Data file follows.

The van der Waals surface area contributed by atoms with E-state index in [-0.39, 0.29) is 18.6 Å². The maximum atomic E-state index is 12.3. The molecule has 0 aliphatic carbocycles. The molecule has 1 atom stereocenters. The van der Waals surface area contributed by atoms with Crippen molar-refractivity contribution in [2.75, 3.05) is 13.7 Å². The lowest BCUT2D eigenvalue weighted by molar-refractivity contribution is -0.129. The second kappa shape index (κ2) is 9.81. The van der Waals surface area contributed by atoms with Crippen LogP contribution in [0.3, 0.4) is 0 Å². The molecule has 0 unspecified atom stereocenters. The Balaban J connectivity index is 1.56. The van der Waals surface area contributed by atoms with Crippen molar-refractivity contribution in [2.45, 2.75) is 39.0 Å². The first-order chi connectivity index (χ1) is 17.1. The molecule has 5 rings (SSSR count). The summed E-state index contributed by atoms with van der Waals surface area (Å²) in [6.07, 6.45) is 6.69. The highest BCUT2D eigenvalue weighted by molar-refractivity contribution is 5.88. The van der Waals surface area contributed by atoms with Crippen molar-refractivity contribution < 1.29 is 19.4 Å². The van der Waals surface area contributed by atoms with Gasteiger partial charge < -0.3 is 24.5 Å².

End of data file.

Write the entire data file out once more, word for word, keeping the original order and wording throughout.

The van der Waals surface area contributed by atoms with E-state index in [-0.39, 0.29) is 18.6 Å². The maximum atomic E-state index is 12.3. The molecule has 0 aliphatic carbocycles. The molecule has 1 atom stereocenters. The van der Waals surface area contributed by atoms with Crippen molar-refractivity contribution in [2.75, 3.05) is 13.7 Å². The lowest BCUT2D eigenvalue weighted by molar-refractivity contribution is -0.129. The second kappa shape index (κ2) is 9.81. The van der Waals surface area contributed by atoms with Crippen LogP contribution in [0.3, 0.4) is 0 Å². The molecule has 0 unspecified atom stereocenters. The Balaban J connectivity index is 1.56. The van der Waals surface area contributed by atoms with Crippen molar-refractivity contribution in [2.45, 2.75) is 39.0 Å². The first-order chi connectivity index (χ1) is 17.1. The molecule has 5 rings (SSSR count). The summed E-state index contributed by atoms with van der Waals surface area (Å²) in [6.07, 6.45) is 6.69. The highest BCUT2D eigenvalue weighted by molar-refractivity contribution is 5.88. The van der Waals surface area contributed by atoms with Crippen molar-refractivity contribution < 1.29 is 19.4 Å². The van der Waals surface area contributed by atoms with Gasteiger partial charge < -0.3 is 24.5 Å².